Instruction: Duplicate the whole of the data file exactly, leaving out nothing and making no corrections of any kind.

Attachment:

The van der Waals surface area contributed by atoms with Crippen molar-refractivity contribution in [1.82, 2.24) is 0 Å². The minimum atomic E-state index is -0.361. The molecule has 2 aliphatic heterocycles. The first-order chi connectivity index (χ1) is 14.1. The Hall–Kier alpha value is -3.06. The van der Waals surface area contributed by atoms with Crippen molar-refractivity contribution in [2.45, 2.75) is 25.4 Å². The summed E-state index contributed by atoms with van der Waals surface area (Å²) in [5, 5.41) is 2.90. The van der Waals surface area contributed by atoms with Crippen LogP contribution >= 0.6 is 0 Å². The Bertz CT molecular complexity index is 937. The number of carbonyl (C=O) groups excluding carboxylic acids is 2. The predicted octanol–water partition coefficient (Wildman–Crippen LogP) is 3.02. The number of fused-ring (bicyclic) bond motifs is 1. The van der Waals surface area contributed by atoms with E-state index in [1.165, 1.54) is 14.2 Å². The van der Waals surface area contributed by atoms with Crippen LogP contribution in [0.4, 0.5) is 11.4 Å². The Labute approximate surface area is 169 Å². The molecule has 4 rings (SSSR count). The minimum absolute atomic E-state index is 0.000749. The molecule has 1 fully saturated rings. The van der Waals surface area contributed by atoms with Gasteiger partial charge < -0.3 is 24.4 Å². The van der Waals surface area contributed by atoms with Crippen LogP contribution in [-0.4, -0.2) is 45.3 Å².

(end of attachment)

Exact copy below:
The van der Waals surface area contributed by atoms with Crippen molar-refractivity contribution in [1.82, 2.24) is 0 Å². The minimum atomic E-state index is -0.361. The molecule has 2 aliphatic heterocycles. The first-order chi connectivity index (χ1) is 14.1. The Hall–Kier alpha value is -3.06. The van der Waals surface area contributed by atoms with Crippen molar-refractivity contribution in [2.45, 2.75) is 25.4 Å². The summed E-state index contributed by atoms with van der Waals surface area (Å²) in [5, 5.41) is 2.90. The van der Waals surface area contributed by atoms with Crippen LogP contribution >= 0.6 is 0 Å². The Bertz CT molecular complexity index is 937. The number of carbonyl (C=O) groups excluding carboxylic acids is 2. The predicted octanol–water partition coefficient (Wildman–Crippen LogP) is 3.02. The number of fused-ring (bicyclic) bond motifs is 1. The van der Waals surface area contributed by atoms with E-state index in [1.165, 1.54) is 14.2 Å². The van der Waals surface area contributed by atoms with Crippen LogP contribution in [0.4, 0.5) is 11.4 Å². The Labute approximate surface area is 169 Å². The molecule has 4 rings (SSSR count). The minimum absolute atomic E-state index is 0.000749. The molecule has 1 fully saturated rings. The van der Waals surface area contributed by atoms with Gasteiger partial charge < -0.3 is 24.4 Å². The van der Waals surface area contributed by atoms with Crippen LogP contribution in [-0.4, -0.2) is 45.3 Å².